How much a motorbike is worth and how powerful the engine it runs on are among the primary determinants of how much insurance premiums will go. Pricier motorcycles are often more expensive to repair as these have parts that are difficult to replace, not to mention they are also more attractive to thieves, pushing up premium prices.

“If you’re deciding between a 900cc and a 650cc machine, then opting for the latter could save you quite a bit on your insurance,” comparison website Confused.com wrote in a blog. “This is especially if the 650cc motorbike is worth significantly less than the 900cc. The more expensive your motorcycle, the more your insurer might have to shell out in the event of it being stolen or written off in an accident.”

For these same reasons, modified motorbikes – especially if the modifications are designed to boost performance or value – along with classic and imported motorcycles, are riskier to insure, according to experts.

2. Be aware of your mileage

One of the most common mistakes motorbike owners make when getting insurance is overestimating their mileage.

“If you expect to cover 10,000 miles and say so on your insurance policy, yet only ride 5,000 miles, you’re paying for a wasted 5,000 miles worth of insurance cover,” The Bike Insurer wrote in an article posted on its website.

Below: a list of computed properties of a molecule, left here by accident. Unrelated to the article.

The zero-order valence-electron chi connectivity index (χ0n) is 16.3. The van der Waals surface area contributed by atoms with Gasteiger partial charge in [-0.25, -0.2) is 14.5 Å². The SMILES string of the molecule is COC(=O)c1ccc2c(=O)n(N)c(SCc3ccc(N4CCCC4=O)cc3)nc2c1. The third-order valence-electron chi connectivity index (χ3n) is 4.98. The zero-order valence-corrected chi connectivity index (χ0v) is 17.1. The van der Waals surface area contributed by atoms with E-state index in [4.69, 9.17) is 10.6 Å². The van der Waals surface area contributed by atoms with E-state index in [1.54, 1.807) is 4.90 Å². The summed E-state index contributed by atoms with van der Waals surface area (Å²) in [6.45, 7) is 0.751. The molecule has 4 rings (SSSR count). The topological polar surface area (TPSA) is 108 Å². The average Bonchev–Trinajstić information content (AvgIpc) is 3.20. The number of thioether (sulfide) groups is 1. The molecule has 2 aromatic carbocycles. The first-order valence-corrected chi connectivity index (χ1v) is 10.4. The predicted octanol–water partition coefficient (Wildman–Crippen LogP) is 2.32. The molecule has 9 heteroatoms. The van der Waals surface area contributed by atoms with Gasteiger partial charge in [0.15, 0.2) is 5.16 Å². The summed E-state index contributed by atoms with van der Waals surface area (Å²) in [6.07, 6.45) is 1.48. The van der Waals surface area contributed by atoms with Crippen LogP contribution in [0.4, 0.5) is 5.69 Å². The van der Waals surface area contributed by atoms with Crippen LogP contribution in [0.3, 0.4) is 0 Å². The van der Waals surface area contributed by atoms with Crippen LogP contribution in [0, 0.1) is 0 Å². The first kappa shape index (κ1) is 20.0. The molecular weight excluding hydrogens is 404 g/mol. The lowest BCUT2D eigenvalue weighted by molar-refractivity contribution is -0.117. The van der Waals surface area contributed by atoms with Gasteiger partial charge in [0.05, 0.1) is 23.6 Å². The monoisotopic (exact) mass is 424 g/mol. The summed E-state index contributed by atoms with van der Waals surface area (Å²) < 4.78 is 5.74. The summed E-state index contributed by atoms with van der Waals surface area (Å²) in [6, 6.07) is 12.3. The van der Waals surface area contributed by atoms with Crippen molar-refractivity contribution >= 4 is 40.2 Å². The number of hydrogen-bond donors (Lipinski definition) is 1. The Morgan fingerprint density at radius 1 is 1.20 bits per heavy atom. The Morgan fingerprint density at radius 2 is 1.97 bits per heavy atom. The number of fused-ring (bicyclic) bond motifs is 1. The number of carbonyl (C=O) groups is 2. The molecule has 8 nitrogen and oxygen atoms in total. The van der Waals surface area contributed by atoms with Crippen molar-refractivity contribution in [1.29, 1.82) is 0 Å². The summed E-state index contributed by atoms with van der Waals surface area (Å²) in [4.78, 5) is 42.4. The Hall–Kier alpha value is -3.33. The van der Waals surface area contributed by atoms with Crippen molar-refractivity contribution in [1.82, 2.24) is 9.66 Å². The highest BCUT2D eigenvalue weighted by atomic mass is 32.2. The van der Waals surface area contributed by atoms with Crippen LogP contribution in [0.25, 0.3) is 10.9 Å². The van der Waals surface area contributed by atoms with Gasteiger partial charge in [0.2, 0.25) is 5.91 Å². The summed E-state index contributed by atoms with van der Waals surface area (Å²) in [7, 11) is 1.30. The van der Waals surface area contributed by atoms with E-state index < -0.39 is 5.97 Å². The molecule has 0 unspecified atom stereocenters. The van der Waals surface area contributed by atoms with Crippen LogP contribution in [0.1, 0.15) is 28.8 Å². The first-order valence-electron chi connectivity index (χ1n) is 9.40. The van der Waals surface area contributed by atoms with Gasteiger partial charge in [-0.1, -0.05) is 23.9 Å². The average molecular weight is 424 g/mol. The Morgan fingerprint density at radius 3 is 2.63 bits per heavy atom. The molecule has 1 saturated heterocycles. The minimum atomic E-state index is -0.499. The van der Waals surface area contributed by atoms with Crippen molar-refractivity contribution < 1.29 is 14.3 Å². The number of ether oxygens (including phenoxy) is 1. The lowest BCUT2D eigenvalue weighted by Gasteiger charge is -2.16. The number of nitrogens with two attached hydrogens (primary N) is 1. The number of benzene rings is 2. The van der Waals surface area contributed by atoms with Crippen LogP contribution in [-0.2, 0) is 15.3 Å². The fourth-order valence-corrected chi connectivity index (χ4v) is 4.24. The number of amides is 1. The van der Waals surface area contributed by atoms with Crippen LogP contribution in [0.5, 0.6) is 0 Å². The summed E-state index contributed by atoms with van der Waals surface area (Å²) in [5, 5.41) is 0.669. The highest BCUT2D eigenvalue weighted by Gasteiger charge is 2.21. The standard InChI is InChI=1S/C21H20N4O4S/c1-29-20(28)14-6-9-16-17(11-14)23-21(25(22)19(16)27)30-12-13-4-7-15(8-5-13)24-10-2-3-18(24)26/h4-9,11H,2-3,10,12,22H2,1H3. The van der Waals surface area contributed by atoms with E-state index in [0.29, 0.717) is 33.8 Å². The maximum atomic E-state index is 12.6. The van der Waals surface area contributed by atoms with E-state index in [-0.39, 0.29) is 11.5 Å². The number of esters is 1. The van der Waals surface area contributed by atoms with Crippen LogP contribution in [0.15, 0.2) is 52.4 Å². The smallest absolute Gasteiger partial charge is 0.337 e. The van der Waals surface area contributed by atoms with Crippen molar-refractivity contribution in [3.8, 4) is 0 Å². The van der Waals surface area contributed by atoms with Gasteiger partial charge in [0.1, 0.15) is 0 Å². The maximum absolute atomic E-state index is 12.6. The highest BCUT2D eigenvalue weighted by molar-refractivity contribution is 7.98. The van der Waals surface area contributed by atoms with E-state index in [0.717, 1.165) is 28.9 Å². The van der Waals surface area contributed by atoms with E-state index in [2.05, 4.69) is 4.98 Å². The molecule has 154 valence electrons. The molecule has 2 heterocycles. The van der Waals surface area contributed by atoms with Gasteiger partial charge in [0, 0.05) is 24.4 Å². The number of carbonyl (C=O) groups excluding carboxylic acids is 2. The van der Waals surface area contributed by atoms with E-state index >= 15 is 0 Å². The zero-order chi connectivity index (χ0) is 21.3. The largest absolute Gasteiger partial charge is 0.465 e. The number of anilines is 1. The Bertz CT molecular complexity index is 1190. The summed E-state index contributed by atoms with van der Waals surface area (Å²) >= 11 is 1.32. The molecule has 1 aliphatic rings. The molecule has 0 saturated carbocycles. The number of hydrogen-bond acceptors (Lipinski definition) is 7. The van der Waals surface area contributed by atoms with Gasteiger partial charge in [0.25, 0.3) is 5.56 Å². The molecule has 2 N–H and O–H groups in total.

The comparison website advised motorcyclists to be “as accurate as possible” when it comes to providing insurers about how many miles they cover but warned about being dishonest as this could lead to their claims being rejected.

3. Boost the motorbike’s security

“The harder your motorbike is to steal, the lower your premiums might be,” noted Confused.com.

Installing anti-theft features such as ground anchors, immobilisers, locks and chains, alarms, and trackers can go a long in deterring thieves. The consumer website, however, advised policyholders to make sure that the devices are recognised by their insurance providers, so they can avail of discounts.

It would also help if the two-wheeler is parked in a secure location.

“Ideally, keep it inside the house or, if not, in a locked garage,” Money Saving Expert suggested. “If you can't do this, some insurers won't cover you for theft. If it has to stay outside, use an insurer-approved anchor lock or security device. This will help reduce your cost, though they can be expensive.”

4. Compare policies and prices from multiple comparison site

Because premium prices vary depending on a motorist’s individual circumstances, it is often difficult to determine which policies offer the greatest savings. This is where price comparison websites come in handy, according to Money Saving Expert.

“The key is to use comparison sites to get the most quotes in the shortest amount of time,” the firm wrote. “Always double-check your results and note that comparison sites use a soft search of your credit file to return quotes, though this has no impact on your ability to get credit in future.”

5. Read the policy carefully before buying